Several lines of evidence indicate that the RSV G glycoprotein also plays a role in pathogenesis and can induce IL-6 among other cytokines [3237]. Monocyte stimulation experiments using recombinant viruses with altered or absent G gene and synthetic peptides, corresponding to regions of the RSV G protein, revealed that portions of the highly conserved cysteine-rich region, specifically amino acids 164–176, inhibit the innate immune response [37]. The CX3C motif (amino acid 182–186) of the RSV G glycoprotein mimics the CX3C chemokine fractalkine, competes for the chemokine-specific receptor and interferes with fractalkine-mediated leukocyte chemotaxis [32]. RSV deficient in the soluble form of G (generated by initiation at the second AUG corresponding to amino acid 48) induced a pro-inflammatory response in A549 cells [38]. Amino acids 164–176 and 182–186 were identical in NH1067 and NH1125. Both strains contained a methionine at position 48. Therefore, these regions of the RSV G gene, although likely important for cytokine induction pathways, cannot account for the differences observed in IL-6 induction between NH1067 and NH1125.

Our data suggest that the differences in the RSV F protein between NH1067 and NH1125 are unlikely to account for the differences in cytokine induction phenotype strongly suggesting that other viral factors, perhaps in other domains of the G protein, may play a role in the differences in cytokine induction observed in the clinical isolates. These factors may not necessarily be viral proteins. A single nucleotide substitution in the transcriptional start signal of the M2 gene, within a non-coding region of the RSV genome [39] is the major determinant of the temperature-sensitive, attenuated phenotype of a potential vaccine candidate. However, the consensus transcriptional start and stop signals for each gene were identical between NH1067 and NH1125. It appears as though viral transcriptional and/or replication activity rather than binding of virion-associated glycoproteins to cellular receptors is required as UV-inactivated virus failed to induce IL-6, an observation that has been reported elsewhere [40, 41].

RSV causes a wide-spectrum of disease and this may be due, in part, to the differences in biological properties of the infecting virus. This phenomenon has been observed with other viruses. For example, mutations in the HCV NS5A gene are associated with a sustained virological response to interferon therapy [42]. A neurotropic variant of HIV, containing a mutation in the envelope gene, has been identified, which is present at a high frequency in brain tissue in AIDS patients with dementia [43]. Mutations in several genes may account for the increased virulence of the 1918 influenza pandemic strain [44]. Identification of the viral gene(s) involved in the induction of key cytokines, chemokines and inflammatory mediators would potentially lead to targeted antiviral therapies and would be a significant advance in the study of RSV pathogenesis.


This work demonstrates that clinical isolates of RSV are not homogeneous in their ability to induce specific cytokines. Screening of a relatively small number of clinical isolates resulted in the identification of strains, NH1067 and NH1125, with markedly different cytokine-inducing phenotypes. This work demonstrates the utility of investigating clinical isolates, whose naturally-occurring mutations result in distinct phenotypes. These data suggest that further investigation, particularly with the use of primary human cells (airway epithelial cells or PBMCs), of these and other clinical isolates of RSV may yield insights into pathogenesis and virulence.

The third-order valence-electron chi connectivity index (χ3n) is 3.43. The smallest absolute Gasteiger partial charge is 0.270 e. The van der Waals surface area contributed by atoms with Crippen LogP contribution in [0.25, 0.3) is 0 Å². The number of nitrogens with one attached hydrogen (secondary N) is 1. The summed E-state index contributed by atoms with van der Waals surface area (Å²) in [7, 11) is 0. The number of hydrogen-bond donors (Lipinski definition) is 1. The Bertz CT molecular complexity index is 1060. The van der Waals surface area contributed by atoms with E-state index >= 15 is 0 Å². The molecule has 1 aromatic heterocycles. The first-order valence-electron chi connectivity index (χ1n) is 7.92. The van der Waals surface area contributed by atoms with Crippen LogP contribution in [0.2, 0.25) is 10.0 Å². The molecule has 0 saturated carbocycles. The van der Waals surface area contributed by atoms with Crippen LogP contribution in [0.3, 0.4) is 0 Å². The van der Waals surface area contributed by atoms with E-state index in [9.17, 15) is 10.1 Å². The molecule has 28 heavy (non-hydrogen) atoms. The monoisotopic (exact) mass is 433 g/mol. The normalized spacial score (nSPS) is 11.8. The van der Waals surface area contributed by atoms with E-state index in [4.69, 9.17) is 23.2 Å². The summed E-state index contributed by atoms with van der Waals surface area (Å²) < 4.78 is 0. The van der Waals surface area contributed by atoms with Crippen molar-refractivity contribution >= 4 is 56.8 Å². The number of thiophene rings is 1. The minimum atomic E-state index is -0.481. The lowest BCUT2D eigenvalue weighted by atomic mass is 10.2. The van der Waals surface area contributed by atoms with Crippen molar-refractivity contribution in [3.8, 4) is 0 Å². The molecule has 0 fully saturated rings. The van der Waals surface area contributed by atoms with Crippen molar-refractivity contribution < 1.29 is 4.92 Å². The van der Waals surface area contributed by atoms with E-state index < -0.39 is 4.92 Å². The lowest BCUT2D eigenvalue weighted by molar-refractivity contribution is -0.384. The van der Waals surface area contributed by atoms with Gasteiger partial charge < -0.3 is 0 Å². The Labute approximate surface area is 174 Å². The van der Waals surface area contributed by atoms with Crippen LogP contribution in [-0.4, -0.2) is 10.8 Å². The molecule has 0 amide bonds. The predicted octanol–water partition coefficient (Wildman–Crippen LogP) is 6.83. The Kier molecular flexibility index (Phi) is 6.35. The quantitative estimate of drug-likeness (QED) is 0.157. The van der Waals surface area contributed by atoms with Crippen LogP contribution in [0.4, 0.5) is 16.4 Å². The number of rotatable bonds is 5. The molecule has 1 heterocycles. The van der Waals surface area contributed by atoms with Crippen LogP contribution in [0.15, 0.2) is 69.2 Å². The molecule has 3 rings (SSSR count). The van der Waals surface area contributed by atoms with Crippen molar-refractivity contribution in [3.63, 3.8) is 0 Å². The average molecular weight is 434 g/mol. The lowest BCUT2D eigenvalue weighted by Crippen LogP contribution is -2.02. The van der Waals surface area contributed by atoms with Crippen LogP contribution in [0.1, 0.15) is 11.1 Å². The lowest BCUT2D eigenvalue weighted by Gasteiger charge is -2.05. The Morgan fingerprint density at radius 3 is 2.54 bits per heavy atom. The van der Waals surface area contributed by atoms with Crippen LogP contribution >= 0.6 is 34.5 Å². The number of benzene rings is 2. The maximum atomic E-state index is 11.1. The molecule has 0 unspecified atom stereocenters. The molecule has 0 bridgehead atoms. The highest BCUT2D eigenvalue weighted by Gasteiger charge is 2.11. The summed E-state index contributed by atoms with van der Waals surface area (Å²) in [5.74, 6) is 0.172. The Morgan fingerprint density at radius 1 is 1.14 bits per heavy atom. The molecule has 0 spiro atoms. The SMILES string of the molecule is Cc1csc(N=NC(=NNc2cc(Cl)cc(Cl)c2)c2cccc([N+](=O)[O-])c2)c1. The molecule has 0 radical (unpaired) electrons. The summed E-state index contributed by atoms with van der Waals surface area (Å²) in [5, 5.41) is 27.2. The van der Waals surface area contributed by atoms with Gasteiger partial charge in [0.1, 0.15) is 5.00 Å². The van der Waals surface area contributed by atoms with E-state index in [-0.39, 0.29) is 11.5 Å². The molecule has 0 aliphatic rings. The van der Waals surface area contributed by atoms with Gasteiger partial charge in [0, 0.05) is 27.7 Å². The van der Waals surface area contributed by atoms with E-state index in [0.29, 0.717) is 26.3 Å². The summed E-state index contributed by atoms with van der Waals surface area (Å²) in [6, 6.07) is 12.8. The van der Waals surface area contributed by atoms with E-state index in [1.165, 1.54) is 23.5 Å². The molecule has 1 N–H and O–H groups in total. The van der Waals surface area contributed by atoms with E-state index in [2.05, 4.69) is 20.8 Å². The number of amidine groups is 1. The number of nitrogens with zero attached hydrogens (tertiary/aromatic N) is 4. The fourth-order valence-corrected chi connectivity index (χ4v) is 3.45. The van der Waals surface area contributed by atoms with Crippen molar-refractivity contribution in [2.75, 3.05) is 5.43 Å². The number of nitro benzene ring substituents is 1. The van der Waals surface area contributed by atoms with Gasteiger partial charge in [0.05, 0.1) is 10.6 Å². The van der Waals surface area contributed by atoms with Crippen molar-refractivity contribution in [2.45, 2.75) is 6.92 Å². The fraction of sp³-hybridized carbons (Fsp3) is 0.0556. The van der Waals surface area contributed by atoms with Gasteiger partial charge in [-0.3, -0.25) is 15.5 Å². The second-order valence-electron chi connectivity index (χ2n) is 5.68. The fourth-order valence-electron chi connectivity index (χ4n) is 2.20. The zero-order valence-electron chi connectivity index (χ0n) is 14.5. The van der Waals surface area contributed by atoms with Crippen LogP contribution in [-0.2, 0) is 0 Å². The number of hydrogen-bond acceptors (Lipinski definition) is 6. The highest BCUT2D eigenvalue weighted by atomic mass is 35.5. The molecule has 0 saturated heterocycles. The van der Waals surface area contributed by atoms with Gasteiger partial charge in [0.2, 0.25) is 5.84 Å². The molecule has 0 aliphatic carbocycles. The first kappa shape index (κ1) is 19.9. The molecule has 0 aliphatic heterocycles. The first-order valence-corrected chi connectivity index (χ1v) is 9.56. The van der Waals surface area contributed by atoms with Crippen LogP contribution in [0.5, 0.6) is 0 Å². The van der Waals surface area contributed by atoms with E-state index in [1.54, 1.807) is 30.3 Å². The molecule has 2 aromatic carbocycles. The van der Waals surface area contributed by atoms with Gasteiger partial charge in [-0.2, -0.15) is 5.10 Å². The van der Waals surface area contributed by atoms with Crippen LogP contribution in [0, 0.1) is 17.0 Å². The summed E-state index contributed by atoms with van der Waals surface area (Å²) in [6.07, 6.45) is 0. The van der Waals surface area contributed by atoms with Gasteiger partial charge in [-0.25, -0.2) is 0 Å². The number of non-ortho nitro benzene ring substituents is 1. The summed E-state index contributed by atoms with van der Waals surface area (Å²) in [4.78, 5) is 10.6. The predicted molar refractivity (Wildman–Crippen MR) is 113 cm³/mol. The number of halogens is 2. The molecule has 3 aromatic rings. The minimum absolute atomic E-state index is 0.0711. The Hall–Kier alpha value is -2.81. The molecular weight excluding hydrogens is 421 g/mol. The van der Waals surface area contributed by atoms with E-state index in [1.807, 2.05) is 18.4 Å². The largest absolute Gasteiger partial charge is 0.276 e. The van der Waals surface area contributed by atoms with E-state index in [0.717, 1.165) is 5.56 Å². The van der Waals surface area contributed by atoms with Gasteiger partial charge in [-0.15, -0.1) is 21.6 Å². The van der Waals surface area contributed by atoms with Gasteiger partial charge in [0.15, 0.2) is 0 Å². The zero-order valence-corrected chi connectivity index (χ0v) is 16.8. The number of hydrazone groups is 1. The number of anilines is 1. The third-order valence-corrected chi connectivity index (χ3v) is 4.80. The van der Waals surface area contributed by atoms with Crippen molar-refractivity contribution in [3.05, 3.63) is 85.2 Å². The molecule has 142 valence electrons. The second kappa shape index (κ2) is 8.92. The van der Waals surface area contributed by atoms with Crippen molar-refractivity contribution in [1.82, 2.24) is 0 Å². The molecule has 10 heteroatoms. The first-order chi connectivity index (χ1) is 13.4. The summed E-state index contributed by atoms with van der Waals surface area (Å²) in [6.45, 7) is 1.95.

Viruses and cells

HEp-2 (CCL-23) and A549 (CCL-185) cells were obtained from the American Type Culture Collection (Manassas, VA) and cultivated in EMEM with 10 % fetal bovine serum. HEp-2 cells were used in the initial propagation and titration of the clinical strains; A549 cells were used in the cytokine experiments described below. Clinical isolates were obtained from RSV-infected individuals as described previously from New Haven, Connecticut [12] and Dallas, Texas. Viruses used in this study were propagated from specimens submitted to the clinical (diagnostic) laboratory (in New Haven, CT and Dallas, TX). All specimens from which viruses were obtained were submitted as part of routine care. Only left over material was used for viral propagation. Collection of specimens from the Clinical Virology Laboratory at Yale-New Haven Hospital was approved by the Yale University Human Investigations Committee. The single isolate from Dallas, Texas was propagated from a de-identified clinical specimen obtained from the Clinical Microbiology Laboratory at Children’s Medical Center, Dallas. Collection and use of clinical isolates followed all institutional requirements and guidelines and was consistent with policies and regulations for the use of patient derived materials.

Isolates were plaque purified 3 times on HEp-2 cells. Working stocks were prepared using 30%-60% (w/v) non-continuous sucrose density centrifugation (SW-28, 28,000 rpm, 4°C for 90 minutes). The virus containing band at the 30%-60% interface was collected, distributed into aliquots, and stored at −80°C. Viral titers were determined using a plaque assay [45]. Plaques were detected with an immunohistochemical staining technique using either goat anti-RSV HRP-conjugated antibody (Fitzgerald Industries International, Acton, MA) or a primary anti-RSV antibody (palivizumab, MedImmune, Gaithersberg, MD) and secondary HRP conjugated anti-human antibody (Jackson ImmunoResearch Laboratories, Inc., West grove, PA). Viruses were inactivated by subjecting viral inoculums to 2 doses of 5,000 joules of ultraviolet (UV) light. UV-inactivation was confirmed by cell culture.